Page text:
When you are in “winter,” it’s hard to imagine that the clouds will ever break. The season of loss, can be simply overwhelming. Why? I think of it like a Michigan winter. You have that “feeling” where you are staring at the recent blizzard wondering IF the snow will every melt away and IF the sun will come out again. This emotional place can be as such; will this season every go away and will hope shine again.

I love the words of Jesus in John 16:33,

I have told you all this so that you may have peace in me. Here on earth you will have many trials and sorrows. But take heart, because I have overcome the world.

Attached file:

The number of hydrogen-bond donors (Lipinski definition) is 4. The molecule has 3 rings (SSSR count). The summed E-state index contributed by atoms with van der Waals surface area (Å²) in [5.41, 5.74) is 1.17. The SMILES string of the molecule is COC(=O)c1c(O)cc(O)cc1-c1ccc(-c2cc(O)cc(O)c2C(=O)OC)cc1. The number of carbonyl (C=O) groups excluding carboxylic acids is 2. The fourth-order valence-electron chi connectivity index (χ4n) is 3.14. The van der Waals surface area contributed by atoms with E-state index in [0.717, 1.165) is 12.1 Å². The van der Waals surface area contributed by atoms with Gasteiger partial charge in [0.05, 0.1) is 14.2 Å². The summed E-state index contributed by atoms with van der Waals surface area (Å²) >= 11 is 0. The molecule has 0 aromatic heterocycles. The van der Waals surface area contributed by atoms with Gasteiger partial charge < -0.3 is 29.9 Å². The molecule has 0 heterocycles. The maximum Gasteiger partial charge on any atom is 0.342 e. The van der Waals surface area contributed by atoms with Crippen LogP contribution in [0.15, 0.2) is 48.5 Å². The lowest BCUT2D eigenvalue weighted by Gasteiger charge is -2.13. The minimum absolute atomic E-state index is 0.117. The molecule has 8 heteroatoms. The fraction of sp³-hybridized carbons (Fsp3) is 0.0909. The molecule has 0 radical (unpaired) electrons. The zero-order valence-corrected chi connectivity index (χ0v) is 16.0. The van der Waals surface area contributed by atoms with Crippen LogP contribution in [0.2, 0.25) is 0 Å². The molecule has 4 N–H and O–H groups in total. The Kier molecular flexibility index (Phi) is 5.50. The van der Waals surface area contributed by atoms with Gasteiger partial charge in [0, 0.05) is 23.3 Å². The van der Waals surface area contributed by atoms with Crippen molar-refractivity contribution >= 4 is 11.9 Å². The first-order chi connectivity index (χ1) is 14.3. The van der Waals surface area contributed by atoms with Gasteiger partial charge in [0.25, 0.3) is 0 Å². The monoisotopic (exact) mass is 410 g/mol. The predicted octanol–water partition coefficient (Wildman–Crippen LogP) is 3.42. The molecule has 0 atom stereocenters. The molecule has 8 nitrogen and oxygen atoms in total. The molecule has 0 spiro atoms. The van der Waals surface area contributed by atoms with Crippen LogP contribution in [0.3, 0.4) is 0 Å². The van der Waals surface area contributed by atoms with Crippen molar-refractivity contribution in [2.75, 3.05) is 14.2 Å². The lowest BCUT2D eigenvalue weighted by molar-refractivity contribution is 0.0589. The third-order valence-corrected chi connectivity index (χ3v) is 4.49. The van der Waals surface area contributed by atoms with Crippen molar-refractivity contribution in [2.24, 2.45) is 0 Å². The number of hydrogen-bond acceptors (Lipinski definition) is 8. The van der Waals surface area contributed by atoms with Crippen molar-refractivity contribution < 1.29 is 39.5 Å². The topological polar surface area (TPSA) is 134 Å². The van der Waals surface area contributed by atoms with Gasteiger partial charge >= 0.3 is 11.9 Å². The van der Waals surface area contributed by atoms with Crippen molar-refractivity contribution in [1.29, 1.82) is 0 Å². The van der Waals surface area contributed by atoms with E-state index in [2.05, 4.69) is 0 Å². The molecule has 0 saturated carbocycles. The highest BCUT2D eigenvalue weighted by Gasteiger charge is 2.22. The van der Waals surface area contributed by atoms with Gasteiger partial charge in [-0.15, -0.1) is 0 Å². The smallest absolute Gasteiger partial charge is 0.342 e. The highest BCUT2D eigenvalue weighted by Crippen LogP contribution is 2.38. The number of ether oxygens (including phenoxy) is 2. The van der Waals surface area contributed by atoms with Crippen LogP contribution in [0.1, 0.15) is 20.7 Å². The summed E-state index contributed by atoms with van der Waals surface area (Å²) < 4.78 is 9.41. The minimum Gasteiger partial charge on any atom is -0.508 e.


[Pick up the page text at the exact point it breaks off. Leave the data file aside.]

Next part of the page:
Jesus warned us we’d face problems. It’s a part of our lives and an inevitable experience. The the question is not IF we will face them but HOW we will face them.

Pursue God in loss
Some people, through the season of winter, feel very far from God. They may sense the primary emotions of sadness and/or anger, but they don’t sense His presence. That sensation (or lack thereof) part of the darkness they experience. But others, when facing winter, see it as a chance draw closer to God than more than ever before. Why? They choose to face this “Winter” time to engage with God and pray more fervently. The sense of desperation in the sadness and anger causes them to press into God’s presence for help and hope.

Work Your Roots